An artist’s rendition of the future branding of the Staples Center in Los Angele.
Crypto.Com’s native token CRO has nearly quadrupled in value in November after a string of high-profile marketing initiatives propelled the exchange and debit card issuer into the mainstream.
The token hit an all-time-high of $0.7984 on Sunday according to data from Coinmarketcap.Com, making it the 13th largest cryptocurrency by market cap.
CRO was trading for just $0.2097 at the start of the month.
Its surging price comes amid a broader period of consolidation in most crypto markets, with bitcoin trading down more than 5% and Ethereum down nearly 2% month-to-date as of 16:20 GMT Monday.
CRO’s out performance coincides with the announcement of a 20-year, $700-million naming rights agreement between Crypto.Com and the Los Angeles’ Staples Center – home to the L.A. Lakers basketball team – which will now be rebranded as the Crypto.Com Arena.
Crypto.Com also last month recruited Hollywood star Matt Damon as the face of a $100 million television and billboard marketing campaign set to air in more than 20 countries.
Other well-known celebrities such as snowboarder Lindsey Jacobellis, rapper CL and astronaut Scott Kelly have signed up to the campaign, which is aimed at a new breed of retail crypto investors and features the slogan “Fortune Favours the Brave”.
Crypto.Com already has active branding partnerships with Formula 1, basketball team the Philadelphia 76ers, French soccer team Paris Saint-Germain, Italian soccer league Lega Serie A, and the Ultimate Fighting Championship.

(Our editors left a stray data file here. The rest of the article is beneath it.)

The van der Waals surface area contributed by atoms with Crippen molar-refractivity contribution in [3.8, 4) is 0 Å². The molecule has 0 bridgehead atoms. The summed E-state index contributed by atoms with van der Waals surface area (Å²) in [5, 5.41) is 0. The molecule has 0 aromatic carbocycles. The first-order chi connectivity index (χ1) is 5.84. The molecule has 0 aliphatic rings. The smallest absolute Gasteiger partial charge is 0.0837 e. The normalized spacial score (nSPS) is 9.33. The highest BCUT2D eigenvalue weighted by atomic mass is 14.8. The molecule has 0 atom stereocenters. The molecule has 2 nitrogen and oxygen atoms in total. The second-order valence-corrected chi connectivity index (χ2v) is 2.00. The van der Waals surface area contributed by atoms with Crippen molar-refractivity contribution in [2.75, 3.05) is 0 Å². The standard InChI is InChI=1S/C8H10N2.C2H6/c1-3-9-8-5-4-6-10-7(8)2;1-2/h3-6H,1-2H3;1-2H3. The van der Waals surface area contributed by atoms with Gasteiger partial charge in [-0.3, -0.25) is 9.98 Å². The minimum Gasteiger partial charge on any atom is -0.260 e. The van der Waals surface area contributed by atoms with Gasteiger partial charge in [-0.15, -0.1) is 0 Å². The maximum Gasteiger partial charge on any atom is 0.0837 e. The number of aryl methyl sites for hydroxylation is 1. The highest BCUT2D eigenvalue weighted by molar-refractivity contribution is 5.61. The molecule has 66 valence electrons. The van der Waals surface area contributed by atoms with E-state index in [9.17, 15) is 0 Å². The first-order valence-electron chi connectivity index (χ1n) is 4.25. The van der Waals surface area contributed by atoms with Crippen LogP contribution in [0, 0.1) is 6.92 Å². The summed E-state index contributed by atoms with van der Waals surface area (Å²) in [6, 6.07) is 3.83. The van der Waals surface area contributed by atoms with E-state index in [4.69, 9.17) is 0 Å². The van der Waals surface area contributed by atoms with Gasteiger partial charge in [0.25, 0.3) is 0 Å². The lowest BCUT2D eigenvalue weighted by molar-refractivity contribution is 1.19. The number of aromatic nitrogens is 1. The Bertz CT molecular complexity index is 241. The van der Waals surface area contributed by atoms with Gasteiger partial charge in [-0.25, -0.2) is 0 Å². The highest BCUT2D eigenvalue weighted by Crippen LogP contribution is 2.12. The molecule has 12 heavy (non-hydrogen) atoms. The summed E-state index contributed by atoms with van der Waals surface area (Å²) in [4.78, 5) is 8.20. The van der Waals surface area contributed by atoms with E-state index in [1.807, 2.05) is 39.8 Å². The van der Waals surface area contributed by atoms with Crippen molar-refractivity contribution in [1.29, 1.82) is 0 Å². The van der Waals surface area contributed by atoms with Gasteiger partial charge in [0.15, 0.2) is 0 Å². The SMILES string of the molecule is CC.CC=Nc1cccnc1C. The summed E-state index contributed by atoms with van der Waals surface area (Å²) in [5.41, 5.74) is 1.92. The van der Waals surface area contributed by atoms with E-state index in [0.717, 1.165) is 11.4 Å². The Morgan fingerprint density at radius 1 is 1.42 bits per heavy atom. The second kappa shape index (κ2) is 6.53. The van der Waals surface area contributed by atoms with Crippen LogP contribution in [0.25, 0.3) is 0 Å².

CRO is the native token of Crypto.Com’s own blockchain, though it’s more commonly traded as an ERC20 token on the Ethereum blockchain.
Styled as a utility token for the Crypto.Com ecosystem – which revolves around a crypto trading app and a physical Visa debit card – CRO is staked by users to accrue benefits such as higher cashback on card payments, higher interest rates for loaned-out crypto funds and lower trading fees.
The coin attracted negative publicity in October 2020, when Crypto.Com imposed a mandatory swap between CRO and the company’s original ICO token, MCO, which was subsequently delisted.
Customers complained that Crypto.Com management broke prior commitments not to phase out MCO, as well as appearing to manipulate the exchange rate of the swap in order to minimize the value of early investors’ holdings.
At the time, CRO’s maximum supply of 100 billion tokens was several thousand times larger than MCO’s maximum supply of 31.6 million tokens – yet users were forced to accept an exchange rate of just 33:1.
However, the company appeared to learn from its mistake and in February of this year management announced that 70% of all CRO tokens would be burned, or permanently removed from circulation.
They also pledged to transition to a “fully decentralized, open-source, public chain” – easing concerns about future price manipulation.
In the end, the debacle had little impact on Crypto.Com’s tearaway success.
Its 5-million strong userbase in October 2020 has now doubled in size, with chief executive Kris Marszalek eyeing 100 million users by 2023. The company currently employs 3,000 people around the world and has estimated revenues of at least $1.2 billion, according to The Financial Times.